Lonomia obliqua Caterpillar Spicules Trigger Human Blood Coagulation viaActivation of Factor X and Prothrombin
José L. Donato (1), Ronilson A. Moreno (1), Stephen Hyslop (1), Alaor Duarte (2), Edson Antunes (1), Bernard F. Le Bonniec (3), Francine Rendu (3), Gilberto de Nucci (1)
From the (1) Department of Pharmacology, UNICAMP, Campinas, SP, Brazil, (2) Nephrology Clinic, Passo Fundo University, Passo Fundo, RS, Brazil; (3) U428 INSERM, Université de Formation et de Recherches de Pharmacie, Paris V, France
In southern Brazil, envenomation by larvae of the moth Lonomia
obliqua (Walker) may result in blood clotting factor depletion, leading
to disseminated intravascular coagulation with subsequent haemorrhage
and acute renal failure which may prove fatal. We have examined
the effect of a crude extract of spicules from these caterpillars on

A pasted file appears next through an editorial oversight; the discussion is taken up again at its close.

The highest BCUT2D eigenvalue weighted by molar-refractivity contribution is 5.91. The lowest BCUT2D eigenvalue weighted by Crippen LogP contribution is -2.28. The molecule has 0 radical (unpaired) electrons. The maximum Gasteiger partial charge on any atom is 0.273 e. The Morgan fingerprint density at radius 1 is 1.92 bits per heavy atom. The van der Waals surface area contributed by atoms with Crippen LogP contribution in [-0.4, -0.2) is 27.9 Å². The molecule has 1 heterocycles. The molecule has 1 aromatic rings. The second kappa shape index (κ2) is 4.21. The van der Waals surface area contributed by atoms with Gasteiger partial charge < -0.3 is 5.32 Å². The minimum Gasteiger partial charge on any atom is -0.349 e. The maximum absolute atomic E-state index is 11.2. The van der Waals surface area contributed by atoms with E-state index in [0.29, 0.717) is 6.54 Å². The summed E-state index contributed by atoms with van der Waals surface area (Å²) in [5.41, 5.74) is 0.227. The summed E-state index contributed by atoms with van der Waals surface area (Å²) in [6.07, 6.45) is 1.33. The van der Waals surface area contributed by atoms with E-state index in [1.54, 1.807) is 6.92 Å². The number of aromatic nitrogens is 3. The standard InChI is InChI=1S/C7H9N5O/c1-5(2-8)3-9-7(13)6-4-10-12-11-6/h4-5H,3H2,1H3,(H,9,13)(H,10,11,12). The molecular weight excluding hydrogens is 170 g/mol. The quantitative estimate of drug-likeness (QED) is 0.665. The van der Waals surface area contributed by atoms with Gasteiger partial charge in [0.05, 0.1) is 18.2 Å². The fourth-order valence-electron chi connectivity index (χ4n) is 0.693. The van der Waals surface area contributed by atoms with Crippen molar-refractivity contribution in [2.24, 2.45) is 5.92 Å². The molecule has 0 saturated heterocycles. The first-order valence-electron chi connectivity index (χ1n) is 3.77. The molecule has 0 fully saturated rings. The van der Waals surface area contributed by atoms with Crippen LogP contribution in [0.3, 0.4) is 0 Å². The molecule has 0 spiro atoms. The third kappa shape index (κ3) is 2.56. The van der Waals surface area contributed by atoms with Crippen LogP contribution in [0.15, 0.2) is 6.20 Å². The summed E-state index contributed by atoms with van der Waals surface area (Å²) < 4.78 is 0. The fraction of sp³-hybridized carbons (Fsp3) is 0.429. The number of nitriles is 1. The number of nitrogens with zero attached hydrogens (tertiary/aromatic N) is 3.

in vitro hemostasis. The extract alone did not aggregate platelets and
had no detectable effect on purified fibrinogen, suggesting that extract
induces clot formation by triggering activation of the clotting cascade.
In agreement with the presence of thrombin-mediated activity, hirudin
prevented clot formation. The extract was found to activate both prothrombin
and factor X, suggesting that the depletion of blood clotting
factors results from the steady activation of factor X and prothrombin.
Heating and diisopropylfluorophosphate abolished the procoagulant
activity of the extract, indicating that the active component involved is
a protein that may belong to the serine protease family of enzymes. The
ability of hirudin to inhibit this coagulant activity suggests that this
inhibitor could be beneficial in the treatment of patients envenomed by
L. obliqua caterpillars.